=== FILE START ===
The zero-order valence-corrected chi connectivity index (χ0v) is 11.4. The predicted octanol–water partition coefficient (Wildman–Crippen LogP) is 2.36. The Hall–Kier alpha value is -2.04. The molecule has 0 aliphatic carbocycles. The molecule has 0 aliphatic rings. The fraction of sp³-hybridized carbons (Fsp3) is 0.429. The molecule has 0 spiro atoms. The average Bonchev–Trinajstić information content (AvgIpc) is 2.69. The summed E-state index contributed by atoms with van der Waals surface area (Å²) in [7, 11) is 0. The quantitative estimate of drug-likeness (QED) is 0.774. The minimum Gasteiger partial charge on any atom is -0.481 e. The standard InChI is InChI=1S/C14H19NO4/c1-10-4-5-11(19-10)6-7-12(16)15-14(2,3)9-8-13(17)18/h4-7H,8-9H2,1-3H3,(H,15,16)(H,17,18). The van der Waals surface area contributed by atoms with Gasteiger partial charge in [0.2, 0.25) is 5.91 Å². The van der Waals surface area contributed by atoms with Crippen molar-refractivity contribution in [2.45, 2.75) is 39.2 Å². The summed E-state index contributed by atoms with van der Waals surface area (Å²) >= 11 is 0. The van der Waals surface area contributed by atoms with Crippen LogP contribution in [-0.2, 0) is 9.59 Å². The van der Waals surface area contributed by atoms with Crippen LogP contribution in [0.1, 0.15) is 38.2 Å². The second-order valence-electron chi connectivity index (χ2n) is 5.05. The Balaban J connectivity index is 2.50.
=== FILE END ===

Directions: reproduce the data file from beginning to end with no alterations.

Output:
The zero-order valence-corrected chi connectivity index (χ0v) is 11.4. The predicted octanol–water partition coefficient (Wildman–Crippen LogP) is 2.36. The Hall–Kier alpha value is -2.04. The molecule has 0 aliphatic carbocycles. The molecule has 0 aliphatic rings. The fraction of sp³-hybridized carbons (Fsp3) is 0.429. The molecule has 0 spiro atoms. The average Bonchev–Trinajstić information content (AvgIpc) is 2.69. The summed E-state index contributed by atoms with van der Waals surface area (Å²) in [7, 11) is 0. The quantitative estimate of drug-likeness (QED) is 0.774. The minimum Gasteiger partial charge on any atom is -0.481 e. The standard InChI is InChI=1S/C14H19NO4/c1-10-4-5-11(19-10)6-7-12(16)15-14(2,3)9-8-13(17)18/h4-7H,8-9H2,1-3H3,(H,15,16)(H,17,18). The van der Waals surface area contributed by atoms with Gasteiger partial charge in [0.2, 0.25) is 5.91 Å². The van der Waals surface area contributed by atoms with Crippen molar-refractivity contribution in [2.45, 2.75) is 39.2 Å². The summed E-state index contributed by atoms with van der Waals surface area (Å²) >= 11 is 0. The van der Waals surface area contributed by atoms with Crippen LogP contribution in [-0.2, 0) is 9.59 Å². The van der Waals surface area contributed by atoms with Crippen LogP contribution in [0.1, 0.15) is 38.2 Å². The second-order valence-electron chi connectivity index (χ2n) is 5.05. The Balaban J connectivity index is 2.50.